Investing in crypto because of FOMO? SoftBank’s ex-COO has a lesson for you

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Tech savvy Milennials and Gen Z alike are discussing Bitcoin, Dogecoin and NFTs, as the blockchain-based assets have become their own thing, as opposed to stocks and gold preferred for investment by previous generations. Created by a mysterious inventor known only by a pseudonym Satoshi, crypto is also attractive as an unregulated asset that goes beyond Wall Street. But even an encrypted currency can’t offer security in unstable markets, and the collapse of crypto exchange FTX has highlighted this grim reality.

Know your assets beyond trends

It has also prompted the former COO of venture capital firm SoftBank Marcelo Claure, to warn people against investing based on the fear of losing out or FOMO. He went on to add that the FTX debacle has forced him to think and arrive at the conclusion that people should only invest in things that they fully understand. He finally admits that he got it wrong, possibly because he was investing in something everyone was after.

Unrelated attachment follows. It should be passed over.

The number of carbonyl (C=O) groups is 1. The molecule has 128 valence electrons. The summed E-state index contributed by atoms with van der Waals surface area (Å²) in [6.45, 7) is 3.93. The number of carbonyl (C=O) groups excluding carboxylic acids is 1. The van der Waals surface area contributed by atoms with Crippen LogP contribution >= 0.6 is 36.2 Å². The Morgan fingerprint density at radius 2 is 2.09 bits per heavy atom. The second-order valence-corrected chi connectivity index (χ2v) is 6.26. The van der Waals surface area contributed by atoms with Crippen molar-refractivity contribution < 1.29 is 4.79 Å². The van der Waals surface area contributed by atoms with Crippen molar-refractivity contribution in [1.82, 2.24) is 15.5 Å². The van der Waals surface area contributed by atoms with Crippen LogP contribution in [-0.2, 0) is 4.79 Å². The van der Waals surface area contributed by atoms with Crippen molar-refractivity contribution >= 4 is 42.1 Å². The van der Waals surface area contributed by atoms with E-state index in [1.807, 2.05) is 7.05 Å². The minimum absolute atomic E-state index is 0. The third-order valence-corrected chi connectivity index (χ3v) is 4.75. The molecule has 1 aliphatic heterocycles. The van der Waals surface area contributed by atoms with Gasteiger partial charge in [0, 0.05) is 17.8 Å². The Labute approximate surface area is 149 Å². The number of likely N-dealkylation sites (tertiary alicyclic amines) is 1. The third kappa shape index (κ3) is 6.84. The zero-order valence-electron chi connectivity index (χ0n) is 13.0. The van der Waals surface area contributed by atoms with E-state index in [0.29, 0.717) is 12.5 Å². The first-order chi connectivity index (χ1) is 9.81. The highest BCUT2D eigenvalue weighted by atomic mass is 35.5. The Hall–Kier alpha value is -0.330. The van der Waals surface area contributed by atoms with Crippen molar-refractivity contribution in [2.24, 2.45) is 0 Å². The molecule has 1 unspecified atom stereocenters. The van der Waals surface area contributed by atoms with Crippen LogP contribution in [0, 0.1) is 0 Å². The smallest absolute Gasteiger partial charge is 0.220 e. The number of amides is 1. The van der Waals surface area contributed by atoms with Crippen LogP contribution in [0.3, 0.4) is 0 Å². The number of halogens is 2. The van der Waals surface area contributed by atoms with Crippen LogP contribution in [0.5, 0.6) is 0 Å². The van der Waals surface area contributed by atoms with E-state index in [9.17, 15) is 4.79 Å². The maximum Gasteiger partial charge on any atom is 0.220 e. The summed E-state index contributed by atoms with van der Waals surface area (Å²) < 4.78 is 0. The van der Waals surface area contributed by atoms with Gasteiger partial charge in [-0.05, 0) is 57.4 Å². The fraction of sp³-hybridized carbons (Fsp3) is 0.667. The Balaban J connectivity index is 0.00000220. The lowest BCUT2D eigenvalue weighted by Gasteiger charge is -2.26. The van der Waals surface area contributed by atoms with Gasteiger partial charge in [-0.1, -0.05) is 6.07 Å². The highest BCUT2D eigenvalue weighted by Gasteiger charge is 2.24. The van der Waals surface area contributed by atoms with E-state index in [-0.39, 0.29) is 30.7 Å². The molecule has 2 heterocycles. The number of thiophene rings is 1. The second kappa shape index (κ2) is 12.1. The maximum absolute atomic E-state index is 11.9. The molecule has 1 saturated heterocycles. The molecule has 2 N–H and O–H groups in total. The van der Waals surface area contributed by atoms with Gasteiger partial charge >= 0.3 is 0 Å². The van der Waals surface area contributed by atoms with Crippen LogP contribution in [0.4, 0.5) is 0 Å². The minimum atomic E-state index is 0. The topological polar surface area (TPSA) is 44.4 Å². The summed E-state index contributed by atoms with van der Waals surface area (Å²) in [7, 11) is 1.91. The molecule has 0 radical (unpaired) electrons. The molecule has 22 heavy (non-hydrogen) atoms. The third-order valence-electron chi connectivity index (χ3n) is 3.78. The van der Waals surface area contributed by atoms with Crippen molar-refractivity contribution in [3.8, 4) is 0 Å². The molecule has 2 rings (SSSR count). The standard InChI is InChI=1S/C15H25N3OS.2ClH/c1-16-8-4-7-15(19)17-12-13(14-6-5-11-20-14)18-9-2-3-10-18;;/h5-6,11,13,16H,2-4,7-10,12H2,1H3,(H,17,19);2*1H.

Who is Marcelo Claure?

These assertions were made in a tweet by the man who helped clear the mess left for SoftBank after the WeWork debacle, that involved a failed IPO after the company’s massive losses were revealed. SoftBank is also a part of investors including Sequoia, which bet big on FTX before the crypto firm came crashing down, and wiped off 94 per cent of its founder’s wealth. It has also been reported that $1 billion of clients’ money is also missing from FTX.

Reality check for crypto enthusiasts

This year alone, the value of a stablecoin introduced by Terra and the native token of FTX, has plummeted, lending credence to the argument that cryptocurrencies stand on shaky ground. While both fiascos wiped off billions from the wealth of investors, FTX’s collapse has been compared to the Lehmann Brothers crash which brought the 2008 economic crisis out in the open.

Fooled twice?

Claure has also faced disappointment after investing his time in sorting out SoftBank’s affairs, as he expected a paycheque worth billions of dollars after years. But it turned out that SoftBank’s CEO Masayoshi Son had a relatively small amount in mind for him. Irked by the low compensation despite playing a key role at the firm, Claure quit SoftBank earlier this year.

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